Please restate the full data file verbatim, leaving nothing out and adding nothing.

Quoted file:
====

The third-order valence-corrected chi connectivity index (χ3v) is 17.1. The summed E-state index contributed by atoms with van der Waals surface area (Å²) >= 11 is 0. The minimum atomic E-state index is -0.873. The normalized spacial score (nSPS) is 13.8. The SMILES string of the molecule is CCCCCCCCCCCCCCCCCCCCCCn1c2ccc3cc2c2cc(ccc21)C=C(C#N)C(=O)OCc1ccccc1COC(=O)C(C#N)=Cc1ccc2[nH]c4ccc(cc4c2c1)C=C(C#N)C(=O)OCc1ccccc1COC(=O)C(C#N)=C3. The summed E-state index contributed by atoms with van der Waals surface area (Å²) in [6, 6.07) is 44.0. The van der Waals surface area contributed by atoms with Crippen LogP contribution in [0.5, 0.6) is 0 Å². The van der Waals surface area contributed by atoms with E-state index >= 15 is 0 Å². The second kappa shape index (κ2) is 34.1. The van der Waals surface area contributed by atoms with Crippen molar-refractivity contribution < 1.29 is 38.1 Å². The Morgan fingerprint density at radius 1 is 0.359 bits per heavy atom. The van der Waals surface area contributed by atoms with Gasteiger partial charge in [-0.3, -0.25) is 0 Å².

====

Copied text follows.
The third-order valence-corrected chi connectivity index (χ3v) is 17.1. The summed E-state index contributed by atoms with van der Waals surface area (Å²) >= 11 is 0. The minimum atomic E-state index is -0.873. The normalized spacial score (nSPS) is 13.8. The SMILES string of the molecule is CCCCCCCCCCCCCCCCCCCCCCn1c2ccc3cc2c2cc(ccc21)C=C(C#N)C(=O)OCc1ccccc1COC(=O)C(C#N)=Cc1ccc2[nH]c4ccc(cc4c2c1)C=C(C#N)C(=O)OCc1ccccc1COC(=O)C(C#N)=C3. The summed E-state index contributed by atoms with van der Waals surface area (Å²) in [6, 6.07) is 44.0. The van der Waals surface area contributed by atoms with Crippen LogP contribution in [0.5, 0.6) is 0 Å². The van der Waals surface area contributed by atoms with E-state index >= 15 is 0 Å². The second kappa shape index (κ2) is 34.1. The van der Waals surface area contributed by atoms with Crippen molar-refractivity contribution < 1.29 is 38.1 Å². The Morgan fingerprint density at radius 1 is 0.359 bits per heavy atom. The van der Waals surface area contributed by atoms with Gasteiger partial charge in [-0.3, -0.25) is 0 Å².